A class of materials developed at UCLA could bring the ‘hydrogen economy’ a step closer by solving a problem that has so far eluded scientists: bulk storage of the gas.
The US Department of Energy has estimated that any hydrogen storage material must be able to store at least 6.5 per cent by weight of hydrogen. Previous research has found materials that can manage concentrations of around 2.5 per cent, but anything above that has, until now, proved impossible.
UCLA chemist Omar Yaghi, who specialises in materials that can absorb gases, now believes he has the key to solving the problem. Yaghi, who has been working with highly porous substances called metal-organic frameworks (MOFs), claims to have found a material that can absorb 7.5 per cent of its weight in hydrogen, albeit at low temperatures.
The team hopes these materials could be used not only for hydrogen cars but to power laptops, mobiles, digital cameras and other electronic devices. MOFs have scaffold-like structures of linked rods that can form pores of different sizes, but they store hydrogen by adsorption on to the rod components of the structure. Yaghi, who has been designing MOFs since the 1990s, is enthusiastic about their potential. ‘We have a class of materials in which we can change the components nearly at will; there is no other class where one can do that.’
MOFs can have very simple components, such as zinc oxide and terephthalate, a plastic most familiar from soft drinks bottles. Changing the structure of the starting materials allows Yaghi to make a wide variety of structures, including nested shapes, with one scaffold inside sitting inside the pores of another; and interpenetrating scaffolds.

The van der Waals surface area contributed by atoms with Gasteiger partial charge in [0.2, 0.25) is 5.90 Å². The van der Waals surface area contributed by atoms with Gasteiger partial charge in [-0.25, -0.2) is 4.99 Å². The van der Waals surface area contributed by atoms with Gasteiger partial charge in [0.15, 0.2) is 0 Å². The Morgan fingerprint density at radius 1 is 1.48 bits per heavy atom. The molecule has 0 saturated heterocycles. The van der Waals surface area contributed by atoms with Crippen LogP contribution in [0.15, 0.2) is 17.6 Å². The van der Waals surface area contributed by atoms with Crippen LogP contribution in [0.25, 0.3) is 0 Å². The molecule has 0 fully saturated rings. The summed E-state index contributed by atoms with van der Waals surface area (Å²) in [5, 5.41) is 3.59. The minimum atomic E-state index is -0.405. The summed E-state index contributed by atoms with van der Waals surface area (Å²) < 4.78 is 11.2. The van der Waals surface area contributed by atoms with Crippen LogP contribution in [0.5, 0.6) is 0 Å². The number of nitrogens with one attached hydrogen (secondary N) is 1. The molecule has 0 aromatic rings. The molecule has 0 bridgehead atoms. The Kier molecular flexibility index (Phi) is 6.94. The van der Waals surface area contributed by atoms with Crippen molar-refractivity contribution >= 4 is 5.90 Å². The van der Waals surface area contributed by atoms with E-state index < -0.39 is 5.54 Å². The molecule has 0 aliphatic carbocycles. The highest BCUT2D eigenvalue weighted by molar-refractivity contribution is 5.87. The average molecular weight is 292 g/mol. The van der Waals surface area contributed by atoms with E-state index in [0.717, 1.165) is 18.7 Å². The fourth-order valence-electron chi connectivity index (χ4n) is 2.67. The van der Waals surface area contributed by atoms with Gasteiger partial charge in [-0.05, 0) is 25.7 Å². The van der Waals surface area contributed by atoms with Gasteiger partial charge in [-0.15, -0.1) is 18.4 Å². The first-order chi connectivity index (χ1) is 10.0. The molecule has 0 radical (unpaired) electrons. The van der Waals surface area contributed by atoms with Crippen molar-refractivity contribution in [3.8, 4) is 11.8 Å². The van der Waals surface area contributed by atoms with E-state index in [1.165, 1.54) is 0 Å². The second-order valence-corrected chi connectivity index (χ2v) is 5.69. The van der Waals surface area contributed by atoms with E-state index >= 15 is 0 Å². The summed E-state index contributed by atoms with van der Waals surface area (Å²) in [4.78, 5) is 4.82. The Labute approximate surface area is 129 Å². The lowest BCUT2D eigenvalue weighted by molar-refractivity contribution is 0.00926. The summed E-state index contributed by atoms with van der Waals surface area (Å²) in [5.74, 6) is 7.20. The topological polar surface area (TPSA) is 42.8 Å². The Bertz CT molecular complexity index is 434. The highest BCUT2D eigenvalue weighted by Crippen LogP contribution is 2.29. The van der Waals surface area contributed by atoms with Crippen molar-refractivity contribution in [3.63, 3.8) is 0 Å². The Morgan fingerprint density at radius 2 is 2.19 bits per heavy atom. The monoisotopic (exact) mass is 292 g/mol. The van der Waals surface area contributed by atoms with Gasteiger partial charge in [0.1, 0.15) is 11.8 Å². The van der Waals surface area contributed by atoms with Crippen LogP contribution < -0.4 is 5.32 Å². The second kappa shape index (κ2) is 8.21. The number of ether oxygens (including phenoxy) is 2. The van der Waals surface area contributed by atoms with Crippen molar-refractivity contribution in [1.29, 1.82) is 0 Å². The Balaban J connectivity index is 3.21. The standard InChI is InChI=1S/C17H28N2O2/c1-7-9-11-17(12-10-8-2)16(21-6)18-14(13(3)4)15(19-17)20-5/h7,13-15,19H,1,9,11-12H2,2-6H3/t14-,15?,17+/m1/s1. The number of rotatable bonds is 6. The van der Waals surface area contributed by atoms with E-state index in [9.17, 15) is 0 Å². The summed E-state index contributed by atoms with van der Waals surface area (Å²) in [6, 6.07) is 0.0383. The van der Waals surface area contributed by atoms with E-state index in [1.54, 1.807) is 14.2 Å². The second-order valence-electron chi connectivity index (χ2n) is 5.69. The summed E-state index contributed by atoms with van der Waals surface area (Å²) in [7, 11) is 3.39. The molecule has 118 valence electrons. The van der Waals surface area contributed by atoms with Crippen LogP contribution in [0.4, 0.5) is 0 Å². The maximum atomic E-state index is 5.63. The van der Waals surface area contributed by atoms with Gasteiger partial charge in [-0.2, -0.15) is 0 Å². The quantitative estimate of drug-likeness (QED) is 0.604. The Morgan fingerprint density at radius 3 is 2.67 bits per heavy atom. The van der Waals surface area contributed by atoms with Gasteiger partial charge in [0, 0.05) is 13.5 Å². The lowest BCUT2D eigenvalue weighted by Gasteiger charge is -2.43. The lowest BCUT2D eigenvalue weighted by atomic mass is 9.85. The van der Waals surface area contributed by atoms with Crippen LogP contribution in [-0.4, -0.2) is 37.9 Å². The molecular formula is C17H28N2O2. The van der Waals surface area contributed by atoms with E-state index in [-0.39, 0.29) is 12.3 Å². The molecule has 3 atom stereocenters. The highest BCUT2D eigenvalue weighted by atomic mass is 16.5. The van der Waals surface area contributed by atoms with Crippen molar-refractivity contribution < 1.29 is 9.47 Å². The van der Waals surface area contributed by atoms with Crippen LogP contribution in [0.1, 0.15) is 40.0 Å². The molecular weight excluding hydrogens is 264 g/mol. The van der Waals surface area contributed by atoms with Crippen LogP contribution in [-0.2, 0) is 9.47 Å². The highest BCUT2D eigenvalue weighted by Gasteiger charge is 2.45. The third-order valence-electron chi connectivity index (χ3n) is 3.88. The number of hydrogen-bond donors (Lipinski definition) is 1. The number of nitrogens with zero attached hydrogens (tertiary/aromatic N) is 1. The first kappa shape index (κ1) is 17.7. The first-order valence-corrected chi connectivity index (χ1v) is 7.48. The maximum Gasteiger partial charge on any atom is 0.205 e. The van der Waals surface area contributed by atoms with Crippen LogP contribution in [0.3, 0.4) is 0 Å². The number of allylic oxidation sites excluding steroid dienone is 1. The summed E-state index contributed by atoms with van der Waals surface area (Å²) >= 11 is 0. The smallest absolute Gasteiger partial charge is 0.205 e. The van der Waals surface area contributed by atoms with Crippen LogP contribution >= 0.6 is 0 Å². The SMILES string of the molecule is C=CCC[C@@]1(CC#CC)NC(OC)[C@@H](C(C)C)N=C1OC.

‘We can make polymers inside the pores with well-defined and predictable properties,’ Yaghi added.
Last year Yaghi designed a MOF based on copper compounds and an organic acid that could store almost 2.5 per cent hydrogen at 77K, the temperature of liquid nitrogen. The new structure stores almost three times that amount at the same temperature.
‘Our idea was to create a material with pores that attract hydrogen, making it possible to stuff more hydrogen molecules into a smaller volume,’ he said.
The fact that the MOF can only store hydrogen at an inconveniently low temperature is still a stumbling block for the technology; at higher temperatures the weak adsorption bonds between the hydrogen and the polymer rods break down. But Yaghi believes that modifying the organic components of the material will strengthen the bonds and make storage possible at more accessible temperatures in the 0-45 Deg C range.
‘A decade ago people thought methane would be impossible to store, but that problem has largely been solved by our MOF materials,’ he commented. ‘Hydrogen is a little more challenging than methane, but I am optimistic.’